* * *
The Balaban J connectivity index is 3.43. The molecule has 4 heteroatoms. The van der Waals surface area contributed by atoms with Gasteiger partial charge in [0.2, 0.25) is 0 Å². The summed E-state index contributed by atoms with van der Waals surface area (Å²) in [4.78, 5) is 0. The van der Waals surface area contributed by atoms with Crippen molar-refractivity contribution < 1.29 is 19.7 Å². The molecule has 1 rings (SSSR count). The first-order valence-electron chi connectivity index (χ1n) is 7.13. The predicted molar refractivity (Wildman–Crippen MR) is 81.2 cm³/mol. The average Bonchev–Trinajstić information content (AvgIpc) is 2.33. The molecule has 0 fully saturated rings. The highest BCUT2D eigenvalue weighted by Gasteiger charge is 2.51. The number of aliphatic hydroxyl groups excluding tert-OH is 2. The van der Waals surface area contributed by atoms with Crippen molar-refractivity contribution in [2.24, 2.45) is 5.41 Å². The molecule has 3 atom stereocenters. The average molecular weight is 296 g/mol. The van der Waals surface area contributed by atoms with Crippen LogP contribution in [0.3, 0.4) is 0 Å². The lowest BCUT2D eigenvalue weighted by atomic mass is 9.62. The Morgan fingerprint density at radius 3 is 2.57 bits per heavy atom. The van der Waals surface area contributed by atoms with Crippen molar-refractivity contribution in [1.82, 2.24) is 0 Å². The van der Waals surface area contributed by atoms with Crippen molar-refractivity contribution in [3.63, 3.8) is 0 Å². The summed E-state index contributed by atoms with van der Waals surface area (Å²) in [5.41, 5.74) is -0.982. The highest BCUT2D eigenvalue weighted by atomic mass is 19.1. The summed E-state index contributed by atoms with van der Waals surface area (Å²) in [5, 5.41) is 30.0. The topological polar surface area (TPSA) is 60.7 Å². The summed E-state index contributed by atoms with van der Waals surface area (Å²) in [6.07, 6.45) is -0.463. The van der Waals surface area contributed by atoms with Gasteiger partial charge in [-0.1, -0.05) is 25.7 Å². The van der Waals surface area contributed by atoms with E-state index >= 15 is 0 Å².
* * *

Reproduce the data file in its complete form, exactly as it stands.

The Balaban J connectivity index is 3.43. The molecule has 4 heteroatoms. The van der Waals surface area contributed by atoms with Gasteiger partial charge in [0.2, 0.25) is 0 Å². The summed E-state index contributed by atoms with van der Waals surface area (Å²) in [4.78, 5) is 0. The van der Waals surface area contributed by atoms with Crippen molar-refractivity contribution < 1.29 is 19.7 Å². The molecule has 1 rings (SSSR count). The first-order valence-electron chi connectivity index (χ1n) is 7.13. The predicted molar refractivity (Wildman–Crippen MR) is 81.2 cm³/mol. The average Bonchev–Trinajstić information content (AvgIpc) is 2.33. The molecule has 0 fully saturated rings. The highest BCUT2D eigenvalue weighted by Gasteiger charge is 2.51. The number of aliphatic hydroxyl groups excluding tert-OH is 2. The van der Waals surface area contributed by atoms with Crippen molar-refractivity contribution in [2.24, 2.45) is 5.41 Å². The molecule has 3 atom stereocenters. The average molecular weight is 296 g/mol. The van der Waals surface area contributed by atoms with Crippen LogP contribution in [0.3, 0.4) is 0 Å². The lowest BCUT2D eigenvalue weighted by atomic mass is 9.62. The Morgan fingerprint density at radius 3 is 2.57 bits per heavy atom. The van der Waals surface area contributed by atoms with Crippen molar-refractivity contribution in [1.82, 2.24) is 0 Å². The van der Waals surface area contributed by atoms with Crippen molar-refractivity contribution in [3.63, 3.8) is 0 Å². The summed E-state index contributed by atoms with van der Waals surface area (Å²) in [5.41, 5.74) is -0.982. The highest BCUT2D eigenvalue weighted by atomic mass is 19.1. The summed E-state index contributed by atoms with van der Waals surface area (Å²) in [5, 5.41) is 30.0. The topological polar surface area (TPSA) is 60.7 Å². The summed E-state index contributed by atoms with van der Waals surface area (Å²) in [6.07, 6.45) is -0.463. The van der Waals surface area contributed by atoms with Gasteiger partial charge in [-0.1, -0.05) is 25.7 Å². The van der Waals surface area contributed by atoms with E-state index >= 15 is 0 Å².